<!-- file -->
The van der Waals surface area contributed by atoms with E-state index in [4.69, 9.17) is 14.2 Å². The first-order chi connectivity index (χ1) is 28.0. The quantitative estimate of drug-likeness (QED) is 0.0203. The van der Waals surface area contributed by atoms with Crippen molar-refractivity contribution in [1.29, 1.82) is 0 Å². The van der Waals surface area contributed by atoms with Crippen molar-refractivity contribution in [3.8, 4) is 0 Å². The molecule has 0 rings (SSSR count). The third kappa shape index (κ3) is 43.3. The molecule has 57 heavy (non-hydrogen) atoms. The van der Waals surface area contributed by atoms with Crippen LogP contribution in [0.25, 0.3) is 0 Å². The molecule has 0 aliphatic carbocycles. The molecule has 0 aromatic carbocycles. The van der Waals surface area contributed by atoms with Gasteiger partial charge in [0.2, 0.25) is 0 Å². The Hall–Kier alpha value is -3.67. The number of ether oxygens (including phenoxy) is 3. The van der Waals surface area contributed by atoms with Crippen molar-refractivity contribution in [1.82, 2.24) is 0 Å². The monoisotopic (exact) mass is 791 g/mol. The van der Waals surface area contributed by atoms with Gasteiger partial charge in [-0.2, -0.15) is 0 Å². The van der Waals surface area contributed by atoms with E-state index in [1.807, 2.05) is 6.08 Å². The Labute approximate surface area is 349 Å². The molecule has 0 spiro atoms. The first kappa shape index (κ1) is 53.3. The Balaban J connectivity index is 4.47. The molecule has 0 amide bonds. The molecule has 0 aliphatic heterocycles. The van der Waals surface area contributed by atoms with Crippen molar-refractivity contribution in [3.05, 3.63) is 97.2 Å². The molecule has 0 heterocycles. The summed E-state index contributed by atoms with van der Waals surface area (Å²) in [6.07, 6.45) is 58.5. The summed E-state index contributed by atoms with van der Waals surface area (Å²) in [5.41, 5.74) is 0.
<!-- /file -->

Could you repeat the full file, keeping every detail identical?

The van der Waals surface area contributed by atoms with E-state index in [4.69, 9.17) is 14.2 Å². The first-order chi connectivity index (χ1) is 28.0. The quantitative estimate of drug-likeness (QED) is 0.0203. The van der Waals surface area contributed by atoms with Crippen molar-refractivity contribution in [1.29, 1.82) is 0 Å². The van der Waals surface area contributed by atoms with Crippen molar-refractivity contribution in [3.8, 4) is 0 Å². The molecule has 0 rings (SSSR count). The third kappa shape index (κ3) is 43.3. The molecule has 57 heavy (non-hydrogen) atoms. The van der Waals surface area contributed by atoms with Crippen LogP contribution in [0.25, 0.3) is 0 Å². The molecule has 0 aliphatic carbocycles. The molecule has 0 aromatic carbocycles. The van der Waals surface area contributed by atoms with Gasteiger partial charge in [0.2, 0.25) is 0 Å². The Hall–Kier alpha value is -3.67. The number of ether oxygens (including phenoxy) is 3. The van der Waals surface area contributed by atoms with Crippen molar-refractivity contribution in [1.82, 2.24) is 0 Å². The monoisotopic (exact) mass is 791 g/mol. The van der Waals surface area contributed by atoms with Gasteiger partial charge in [-0.2, -0.15) is 0 Å². The van der Waals surface area contributed by atoms with E-state index in [1.807, 2.05) is 6.08 Å². The Labute approximate surface area is 349 Å². The molecule has 0 spiro atoms. The first kappa shape index (κ1) is 53.3. The Balaban J connectivity index is 4.47. The molecule has 0 amide bonds. The molecule has 0 aliphatic heterocycles. The van der Waals surface area contributed by atoms with Crippen molar-refractivity contribution in [3.05, 3.63) is 97.2 Å². The molecule has 0 heterocycles. The summed E-state index contributed by atoms with van der Waals surface area (Å²) in [6.07, 6.45) is 58.5. The summed E-state index contributed by atoms with van der Waals surface area (Å²) in [5.41, 5.74) is 0.